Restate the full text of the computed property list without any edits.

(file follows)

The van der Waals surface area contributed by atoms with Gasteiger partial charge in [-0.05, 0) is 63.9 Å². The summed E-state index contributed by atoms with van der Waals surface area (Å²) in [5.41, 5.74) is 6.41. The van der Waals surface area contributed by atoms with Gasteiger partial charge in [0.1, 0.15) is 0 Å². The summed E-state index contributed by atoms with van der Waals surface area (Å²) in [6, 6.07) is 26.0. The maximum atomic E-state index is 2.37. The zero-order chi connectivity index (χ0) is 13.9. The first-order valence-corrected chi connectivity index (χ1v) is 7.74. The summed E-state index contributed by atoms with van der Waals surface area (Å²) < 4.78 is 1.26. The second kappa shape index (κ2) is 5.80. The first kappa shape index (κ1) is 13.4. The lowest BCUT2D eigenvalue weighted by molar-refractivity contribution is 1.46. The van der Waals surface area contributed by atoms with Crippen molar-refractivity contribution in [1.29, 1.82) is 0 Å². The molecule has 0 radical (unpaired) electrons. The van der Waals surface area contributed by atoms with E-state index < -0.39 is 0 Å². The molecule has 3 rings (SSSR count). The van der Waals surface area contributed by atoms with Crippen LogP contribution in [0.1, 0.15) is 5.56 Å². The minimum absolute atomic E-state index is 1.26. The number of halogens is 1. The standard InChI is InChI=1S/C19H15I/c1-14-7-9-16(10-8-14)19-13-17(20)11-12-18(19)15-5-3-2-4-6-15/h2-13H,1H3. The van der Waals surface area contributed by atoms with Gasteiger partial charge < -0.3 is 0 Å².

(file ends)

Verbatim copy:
The van der Waals surface area contributed by atoms with Gasteiger partial charge in [-0.05, 0) is 63.9 Å². The summed E-state index contributed by atoms with van der Waals surface area (Å²) in [5.41, 5.74) is 6.41. The van der Waals surface area contributed by atoms with Gasteiger partial charge in [0.1, 0.15) is 0 Å². The summed E-state index contributed by atoms with van der Waals surface area (Å²) in [6, 6.07) is 26.0. The maximum atomic E-state index is 2.37. The zero-order chi connectivity index (χ0) is 13.9. The first-order valence-corrected chi connectivity index (χ1v) is 7.74. The summed E-state index contributed by atoms with van der Waals surface area (Å²) < 4.78 is 1.26. The second kappa shape index (κ2) is 5.80. The first kappa shape index (κ1) is 13.4. The lowest BCUT2D eigenvalue weighted by molar-refractivity contribution is 1.46. The van der Waals surface area contributed by atoms with Crippen molar-refractivity contribution in [1.29, 1.82) is 0 Å². The molecule has 0 radical (unpaired) electrons. The van der Waals surface area contributed by atoms with E-state index < -0.39 is 0 Å². The molecule has 3 rings (SSSR count). The van der Waals surface area contributed by atoms with Crippen LogP contribution in [0.1, 0.15) is 5.56 Å². The minimum absolute atomic E-state index is 1.26. The number of halogens is 1. The standard InChI is InChI=1S/C19H15I/c1-14-7-9-16(10-8-14)19-13-17(20)11-12-18(19)15-5-3-2-4-6-15/h2-13H,1H3. The van der Waals surface area contributed by atoms with Gasteiger partial charge < -0.3 is 0 Å².